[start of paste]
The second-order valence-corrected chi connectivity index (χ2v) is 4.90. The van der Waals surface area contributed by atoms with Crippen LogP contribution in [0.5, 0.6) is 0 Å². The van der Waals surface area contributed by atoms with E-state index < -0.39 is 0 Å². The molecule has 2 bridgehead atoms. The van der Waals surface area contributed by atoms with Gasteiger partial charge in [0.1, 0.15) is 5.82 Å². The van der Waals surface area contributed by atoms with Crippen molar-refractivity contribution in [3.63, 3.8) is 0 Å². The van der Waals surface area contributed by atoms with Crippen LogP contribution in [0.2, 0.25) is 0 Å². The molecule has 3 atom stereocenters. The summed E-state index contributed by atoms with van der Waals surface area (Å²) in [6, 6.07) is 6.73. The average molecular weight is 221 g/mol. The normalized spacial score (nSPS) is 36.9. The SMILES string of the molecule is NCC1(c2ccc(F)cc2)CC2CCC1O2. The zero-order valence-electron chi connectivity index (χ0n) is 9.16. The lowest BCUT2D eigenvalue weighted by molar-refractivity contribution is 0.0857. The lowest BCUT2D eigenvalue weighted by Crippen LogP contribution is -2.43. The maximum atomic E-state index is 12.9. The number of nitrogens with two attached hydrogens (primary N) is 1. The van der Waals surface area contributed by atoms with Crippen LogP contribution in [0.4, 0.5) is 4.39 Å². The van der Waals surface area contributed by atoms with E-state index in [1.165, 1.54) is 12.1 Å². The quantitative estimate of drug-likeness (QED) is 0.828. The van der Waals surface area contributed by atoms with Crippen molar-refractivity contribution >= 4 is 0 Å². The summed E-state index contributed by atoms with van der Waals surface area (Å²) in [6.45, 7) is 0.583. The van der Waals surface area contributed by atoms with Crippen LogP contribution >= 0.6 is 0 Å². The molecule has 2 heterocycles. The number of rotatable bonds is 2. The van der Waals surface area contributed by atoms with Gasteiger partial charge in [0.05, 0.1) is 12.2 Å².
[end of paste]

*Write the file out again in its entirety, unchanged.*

The second-order valence-corrected chi connectivity index (χ2v) is 4.90. The van der Waals surface area contributed by atoms with Crippen LogP contribution in [0.5, 0.6) is 0 Å². The van der Waals surface area contributed by atoms with E-state index < -0.39 is 0 Å². The molecule has 2 bridgehead atoms. The van der Waals surface area contributed by atoms with Gasteiger partial charge in [0.1, 0.15) is 5.82 Å². The van der Waals surface area contributed by atoms with Crippen molar-refractivity contribution in [3.63, 3.8) is 0 Å². The van der Waals surface area contributed by atoms with Crippen LogP contribution in [0.2, 0.25) is 0 Å². The molecule has 3 atom stereocenters. The summed E-state index contributed by atoms with van der Waals surface area (Å²) in [6, 6.07) is 6.73. The average molecular weight is 221 g/mol. The normalized spacial score (nSPS) is 36.9. The SMILES string of the molecule is NCC1(c2ccc(F)cc2)CC2CCC1O2. The zero-order valence-electron chi connectivity index (χ0n) is 9.16. The lowest BCUT2D eigenvalue weighted by molar-refractivity contribution is 0.0857. The lowest BCUT2D eigenvalue weighted by Crippen LogP contribution is -2.43. The maximum atomic E-state index is 12.9. The number of nitrogens with two attached hydrogens (primary N) is 1. The van der Waals surface area contributed by atoms with Crippen LogP contribution in [0.4, 0.5) is 4.39 Å². The van der Waals surface area contributed by atoms with E-state index in [1.165, 1.54) is 12.1 Å². The quantitative estimate of drug-likeness (QED) is 0.828. The van der Waals surface area contributed by atoms with Crippen molar-refractivity contribution >= 4 is 0 Å². The summed E-state index contributed by atoms with van der Waals surface area (Å²) in [6.45, 7) is 0.583. The van der Waals surface area contributed by atoms with Crippen LogP contribution >= 0.6 is 0 Å². The molecule has 2 heterocycles. The number of rotatable bonds is 2. The van der Waals surface area contributed by atoms with Gasteiger partial charge in [0.05, 0.1) is 12.2 Å².